‘Barnum – The Circus Musical’ is Todd McKenney’s tailor-made role
Barnum – The Circus Musical is a consistent juggling act for leading man P.T Barnum, superbly played by Todd McKenney, who walks the tightrope between salesman and fictional storyteller.
Running off the hype of the film, The Greatest Showman starring Hugh Jackman, this musical showcases P.T Barnum’s obsessive scramble to build his museum empire. Impresario Phineas Taylor Barnum is an illusioned persona, a dreamer who paints his concrete jungle in bright colours and fabricates the truth to make a profit. He speaks sheer humbug and feels little remorse for doing so, particularly in regard Charity, his wife who is played by McKenney’s previous co-star Rachel Beck.
Todd McKenney truly embodies all the charm and selfishness Mr Barnum requires. We are introduced to him as soon as the curtain rises; he sings in a sweet tone with a precise diction that is easy on the ear. McKenney’s overdramatic American accent is faultless, even when he breaks the fourth wall, which occurs often throughout the show. During these moments of character breakage, he references popular culture icons and topics such as Hugh Jackman and the current Australian federal election. Although comical, and an improvisation style explored by Hugh Jackman on occasion, it does dispel us from McKenney’s superb acting.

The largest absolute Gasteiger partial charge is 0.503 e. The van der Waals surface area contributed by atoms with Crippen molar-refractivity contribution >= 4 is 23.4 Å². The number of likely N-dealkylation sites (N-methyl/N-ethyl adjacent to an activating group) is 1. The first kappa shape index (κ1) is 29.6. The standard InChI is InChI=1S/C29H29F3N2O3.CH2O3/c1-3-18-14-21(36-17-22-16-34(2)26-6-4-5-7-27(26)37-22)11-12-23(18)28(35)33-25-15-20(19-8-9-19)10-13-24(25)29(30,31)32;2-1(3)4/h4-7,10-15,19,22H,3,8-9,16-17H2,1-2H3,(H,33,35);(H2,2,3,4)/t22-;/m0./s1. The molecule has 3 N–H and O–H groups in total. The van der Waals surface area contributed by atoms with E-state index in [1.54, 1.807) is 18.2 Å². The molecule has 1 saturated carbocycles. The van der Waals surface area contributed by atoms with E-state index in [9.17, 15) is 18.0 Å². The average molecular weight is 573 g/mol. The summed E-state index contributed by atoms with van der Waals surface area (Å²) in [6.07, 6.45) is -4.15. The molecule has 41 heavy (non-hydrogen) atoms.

McKenney continues to entertain us when he walks the tightrope – without a net. Undoubtedly a difficult skill to perform, and even more so with hundreds of eyes gazing on intently, McKenney does succeed and is greatly rewarded by spectators.
It is not only McKenney who walks a fine line. The stage appears claustrophobic, its magnificent design leaving barely any wriggle room for acrobatic error. Highly conscious that the tricks must succeed, the acrobatic skills in this production are of the utmost intensity as the ensemble stand on one another’s shoulders, perform silk choreography, balance within a giant hoop, jump off the three-metre balcony to land in acrobatic style, and so much more.
In turn, Kelly Aykers’ dance choreography showcases her typical Broadway style that works seamlessly and dazzles with varied formations. This is highlighted through the scene where the museum is built from large, clown-like boxes and the acrobats throw both the boxes and themselves across the room, creating maximum jaw-dropping reactions.
Yet, it is Kirby Burgess who can do just about anything in this show. She plays the Ringmaster with compelling singing skill and projection but also embodies several characters, including male personas. She even works a Scottish accent into another character. Burgess also displays an impressive dance ability which truly makes her a triple threat and a crowd favourite.
Barnum – The Circus Musical is now showing at Melbourne’s Comedy Theatre for a strictly limited season.